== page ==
'This provision vests the jurisdiction to determine the question about the Judge's age exclusively in the President and so it follows that in the presence of this provision no Court can claim jurisdiction to deal with the said question.'

With reference to the above decision of the Supreme Court, it was held by the Division Bench:

'It would follow on the same analogy that the jurisdiction conferred under Article 192(1) of the Constitution on the Governor to deal with a question arising under Art. 191(1) is an exclusive one and it is not open to this Court in writ proceedings to exercise jurisdiction to deal with that question.'

In our view, the above judgment of the Division Bench of the Madras High Court, being based on the pronouncement of the Supreme Court, is acceptable and we agree with the view expressed by the Madras High Court. Article 192(1) clearly lays down that if any question arises as to whether a member of a House of the Legislature of a State has become subject to any of the disqualifications mentioned in Clause (1) of Article 191, it shall be referred for the decision of the Governor and that his decision shall be final. It is, therefore, evident from the above decisions as well as the provisions of Art. 192(1) that the Governor has got exclusive jurisdiction to decide the question of disqualification of Members of a House of Legislature of the State, and that his decision is final.

15. The learned Government Pleader, apart from the above, drew our attention to the A. P. Payment of Salaries and Pension and Removal of Disqualifications Act, 1953 and submitted that in so far as the 1st respondent is concerned he holds the office of the Chairman, A. P. Industrial Development Corporation Limited, which is listed at serial No. 36 of the Schedule prepared with reference to Section 10 of the Act. He submitted that Section 10 of this Act removes the said disqualifications of holding the office of the Chairman of A. P. Industrial Development Corporation Limited. Section 10 reads as follows:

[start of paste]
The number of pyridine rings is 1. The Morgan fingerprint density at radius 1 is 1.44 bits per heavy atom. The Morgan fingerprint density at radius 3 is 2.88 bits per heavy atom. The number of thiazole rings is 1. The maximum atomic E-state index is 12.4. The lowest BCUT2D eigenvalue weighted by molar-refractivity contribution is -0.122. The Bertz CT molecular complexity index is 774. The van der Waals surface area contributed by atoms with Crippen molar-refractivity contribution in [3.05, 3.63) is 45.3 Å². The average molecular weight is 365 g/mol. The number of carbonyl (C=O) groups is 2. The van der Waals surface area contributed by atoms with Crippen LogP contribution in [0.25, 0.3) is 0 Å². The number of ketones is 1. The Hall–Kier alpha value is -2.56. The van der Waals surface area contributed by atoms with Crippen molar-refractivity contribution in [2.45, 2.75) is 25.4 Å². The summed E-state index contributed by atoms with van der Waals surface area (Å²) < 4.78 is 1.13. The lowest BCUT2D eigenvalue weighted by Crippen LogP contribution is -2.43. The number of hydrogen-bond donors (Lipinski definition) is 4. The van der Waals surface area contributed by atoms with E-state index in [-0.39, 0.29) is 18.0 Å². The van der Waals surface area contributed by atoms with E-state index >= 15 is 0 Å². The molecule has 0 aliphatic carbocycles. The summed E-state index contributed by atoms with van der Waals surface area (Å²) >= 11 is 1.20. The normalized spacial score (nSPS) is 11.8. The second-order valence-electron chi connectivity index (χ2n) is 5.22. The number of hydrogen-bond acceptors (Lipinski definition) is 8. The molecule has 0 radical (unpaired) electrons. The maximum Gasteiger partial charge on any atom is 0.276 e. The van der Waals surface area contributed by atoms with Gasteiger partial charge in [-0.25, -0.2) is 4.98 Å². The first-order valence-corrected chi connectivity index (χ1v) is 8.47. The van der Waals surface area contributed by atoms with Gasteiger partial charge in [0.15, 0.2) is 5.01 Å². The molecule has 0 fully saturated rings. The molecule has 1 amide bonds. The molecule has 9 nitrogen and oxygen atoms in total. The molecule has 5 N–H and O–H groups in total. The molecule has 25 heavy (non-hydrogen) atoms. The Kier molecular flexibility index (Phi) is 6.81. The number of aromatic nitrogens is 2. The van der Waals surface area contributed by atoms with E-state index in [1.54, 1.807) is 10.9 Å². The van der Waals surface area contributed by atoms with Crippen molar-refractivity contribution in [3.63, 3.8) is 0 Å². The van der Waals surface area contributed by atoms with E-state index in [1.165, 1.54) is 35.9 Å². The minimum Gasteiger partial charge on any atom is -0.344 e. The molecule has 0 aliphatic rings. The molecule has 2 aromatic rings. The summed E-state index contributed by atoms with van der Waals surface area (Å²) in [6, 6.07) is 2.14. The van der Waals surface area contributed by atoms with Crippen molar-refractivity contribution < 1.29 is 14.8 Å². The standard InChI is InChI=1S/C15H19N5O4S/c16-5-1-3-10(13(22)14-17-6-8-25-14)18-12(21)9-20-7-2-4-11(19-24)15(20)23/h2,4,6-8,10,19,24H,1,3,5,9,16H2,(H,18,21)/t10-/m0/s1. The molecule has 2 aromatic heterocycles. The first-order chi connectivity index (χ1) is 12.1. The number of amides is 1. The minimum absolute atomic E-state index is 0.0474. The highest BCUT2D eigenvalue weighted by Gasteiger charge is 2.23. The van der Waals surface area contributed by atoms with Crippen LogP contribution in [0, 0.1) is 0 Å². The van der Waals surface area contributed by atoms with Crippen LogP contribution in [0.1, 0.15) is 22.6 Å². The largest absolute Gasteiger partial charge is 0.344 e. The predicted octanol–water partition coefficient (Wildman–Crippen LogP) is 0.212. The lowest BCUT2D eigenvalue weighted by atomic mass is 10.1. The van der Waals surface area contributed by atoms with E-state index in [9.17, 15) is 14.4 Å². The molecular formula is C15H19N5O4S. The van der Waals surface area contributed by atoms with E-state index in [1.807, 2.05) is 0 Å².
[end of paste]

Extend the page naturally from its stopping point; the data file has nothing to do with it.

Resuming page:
'10. Removal of certain disqualifications:-

No person shall be disqualified for being chosen as, or for being, a member of the Andhra Pradesh Legislative Assembly or Legislative Council on the ground only that he holds any of the office specified in the Schedule of this Act.'

As already submitted, since the office of the Chairman, A. P. Industrial Development Corporation is specified at serial No. 36 of the Schedule, Section 10 of the Act comes to the rescue of the 1st respondent and he shall not be disqualified for being a member of the A. P. Legislative Assembly on the ground that he holds the said office. We see sufficient force in this contention of the learned Government Pleader.

16. In view of the foregoing facts, we are of the view that this writ petition under Article 226 of the Constitution is not maintainable and that this Court has no jurisdiction to entertain the same.

17. The writ petition is dismissed accordingly. Advocate's fee Rs. 2000/-

18. Mr. Ananthasen Rao, learned counsel for the petitioner, made an oral application for leave to appeal to the Supreme Court. But in our view no substantial question of law of general importance which requires the ruling of the Supreme Court is involved in this case. His oral requires is, therefore, rejected.

19. Petition dismissed.